MMOs change all the time. They always have. Whether the pace of change is increasing or whether it's just that nowadays a lot of us play more MMOs and therefore see more changes stacked tighter together in time I'm not sure. I think it's most likely both.
It's not easy to cast one's mind back ten or fifteen years and recall ordinary, day-to-day events. Not with any clarity, at least, as anyone who's ever consulted an old diary will attest. Certain events stick in the mind, often those that we polish up to a lapidary gleam and hand out as anecdotes over the years, but memories of most of the things that we did just for the day fade fast.
With that caveat, it does seem to me that, when I played Everquest or Dark Ages of Camelot or The Realm back at the very beginning of the 21st Century, major changes to systems within MMOs that I played came along less frequently. What's more, when they did, less was required of me as a player to adjust to them.
|Number-crunching! It's what I live for!|
Even SOE must finally have realized the potential negative affect this could be having on their players because last time round they automated the recovery process and added predetermined upgrade paths. Rift did something very similar at quite an early stage, when they began twiddling about with way Soul Points worked there and I believe so did Lord of the Rings Online with the recent changes to that game.
Providing a quick fix for players who resist, resent or simply log in unaware of these changes is a wise plan. While there certainly is a significant and vocal demographic within the hobby that relishes Year Zero resets and many who get very excited over builds, yearning for more opportunities to bury their heads in statistics and possibilities, there are plenty who see the whole,thing as a royal pain. Even for those who are willing to spend time getting a build just right, as Keen found, when he launched himself headlong at the ESO head start and bounced off the Wall of Choice, sometimes too much freedom is no freedom at all.
|The possibilities are endless|
Unless, of course, I happen to be in the mood for a good old fiddle. Once in a while, on a whim and usually on a Sunday afternoon, I might take it into my head to revisit a character's traits or points or whatever it may be. I might spend a while moving things around. More than that, I might thoroughly enjoy myself doing it.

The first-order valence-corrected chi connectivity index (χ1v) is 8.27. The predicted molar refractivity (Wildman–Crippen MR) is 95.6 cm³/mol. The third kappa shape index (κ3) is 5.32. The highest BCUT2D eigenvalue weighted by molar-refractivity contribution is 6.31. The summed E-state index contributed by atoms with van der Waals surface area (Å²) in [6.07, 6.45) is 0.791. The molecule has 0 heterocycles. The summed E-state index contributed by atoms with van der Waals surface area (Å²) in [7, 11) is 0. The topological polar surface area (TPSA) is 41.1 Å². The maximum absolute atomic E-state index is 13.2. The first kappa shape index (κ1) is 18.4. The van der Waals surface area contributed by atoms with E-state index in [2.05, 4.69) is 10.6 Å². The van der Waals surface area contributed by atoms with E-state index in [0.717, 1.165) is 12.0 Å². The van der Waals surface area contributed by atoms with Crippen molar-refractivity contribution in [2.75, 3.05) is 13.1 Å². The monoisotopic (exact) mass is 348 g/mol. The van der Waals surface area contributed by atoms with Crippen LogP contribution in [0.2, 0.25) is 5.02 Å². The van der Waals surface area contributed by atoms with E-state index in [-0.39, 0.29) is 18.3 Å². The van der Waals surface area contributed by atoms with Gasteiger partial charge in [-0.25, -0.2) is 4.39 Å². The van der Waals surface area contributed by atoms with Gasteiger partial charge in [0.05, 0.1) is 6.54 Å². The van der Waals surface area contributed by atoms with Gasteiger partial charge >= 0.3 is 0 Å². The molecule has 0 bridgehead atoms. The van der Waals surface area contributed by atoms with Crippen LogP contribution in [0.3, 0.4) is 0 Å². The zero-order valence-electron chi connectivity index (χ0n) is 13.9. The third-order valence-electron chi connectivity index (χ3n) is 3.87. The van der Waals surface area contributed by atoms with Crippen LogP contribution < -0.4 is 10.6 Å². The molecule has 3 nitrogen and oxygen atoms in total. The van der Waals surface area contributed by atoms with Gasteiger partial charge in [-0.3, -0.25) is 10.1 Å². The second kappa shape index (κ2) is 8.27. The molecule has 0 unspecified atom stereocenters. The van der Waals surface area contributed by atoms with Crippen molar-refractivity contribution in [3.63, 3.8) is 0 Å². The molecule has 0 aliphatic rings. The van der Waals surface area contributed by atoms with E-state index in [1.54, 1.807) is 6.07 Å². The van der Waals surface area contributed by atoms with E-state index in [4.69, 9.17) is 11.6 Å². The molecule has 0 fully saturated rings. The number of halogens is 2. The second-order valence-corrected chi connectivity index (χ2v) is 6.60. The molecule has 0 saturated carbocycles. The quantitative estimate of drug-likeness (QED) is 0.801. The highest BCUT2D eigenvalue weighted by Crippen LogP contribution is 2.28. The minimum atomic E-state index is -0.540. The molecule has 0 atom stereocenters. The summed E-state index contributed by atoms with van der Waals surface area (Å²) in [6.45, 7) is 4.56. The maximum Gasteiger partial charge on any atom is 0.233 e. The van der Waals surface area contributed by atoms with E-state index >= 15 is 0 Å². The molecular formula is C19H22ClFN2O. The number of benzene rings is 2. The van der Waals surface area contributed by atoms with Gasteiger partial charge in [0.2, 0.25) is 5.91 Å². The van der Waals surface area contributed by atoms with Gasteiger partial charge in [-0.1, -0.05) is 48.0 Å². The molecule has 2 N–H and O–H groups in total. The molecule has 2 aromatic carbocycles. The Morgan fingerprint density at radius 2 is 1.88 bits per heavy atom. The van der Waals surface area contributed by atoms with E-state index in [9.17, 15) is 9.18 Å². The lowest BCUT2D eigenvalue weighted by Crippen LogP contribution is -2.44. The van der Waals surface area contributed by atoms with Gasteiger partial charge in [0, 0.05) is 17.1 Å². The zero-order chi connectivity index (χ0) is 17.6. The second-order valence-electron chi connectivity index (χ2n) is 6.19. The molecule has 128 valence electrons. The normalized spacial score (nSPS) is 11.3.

Oh, the inconsistency of it all. Largely, of course, it's being imposed upon by outside forces that irks. If I'm in the mood to spend most of that Sunday afternoon changing my Elementalist from a water staff support build to a full Zerker rain of fiery death build then that's my business and my fun. If I log in after a tiring day at work just looking to zone out while I do my dailies only to find that before I can even start I have to respend all my points, which in turn means researching a new build and learning how to play it, then I'm likely to balk at that first hurdle, close down that game and go somewhere else.
Choice is only choice when it's your choice. When MMO developers decide the time is right to revamp these systems they are exercising their right to choose to do what they feel is in the best interests of the game. If the game is strong enough and the changes are sound then even reluctant outliers like me will be carried along on the tide of enthusiasm. Once. Maybe even twice. Keep at it, though, and in the end those returned points will go unspent, the characters unreformed, the game unplayed.
|Can always use a little more zap.|
GW2 has managed to go a good long while without any major shake-ups to its systems. For all the fuss and bother it raised, ascended gear has proved to be eminently ignorable for those who choose to look the other way. The usual ongoing class revamps have represented nothing more than the eternal shortening of the legs to get the MMO table to stand straight that's been going on in every MMO ever, always.
Now, eighteen months down the line, we at last face our first full systems revamp and I find myself cautiously looking forward to it. With no expansion either behind or before us and an end game that could uncharitably be described as "more of the same", for once having all my points back to respend on semi-new things seems like not such a bad idea.
As for the ongoing free respecs in the interest of making it "much easier to experiment with and learn new builds", well I think I'll pass on that, thanks, ANet. Come April 15th I'll get my nine level 80s how I like them and perhaps you'd be so kind as to let me leave them that way for another eighteen months at least.
Unless I have nothing better do one Sunday afternoon, of course...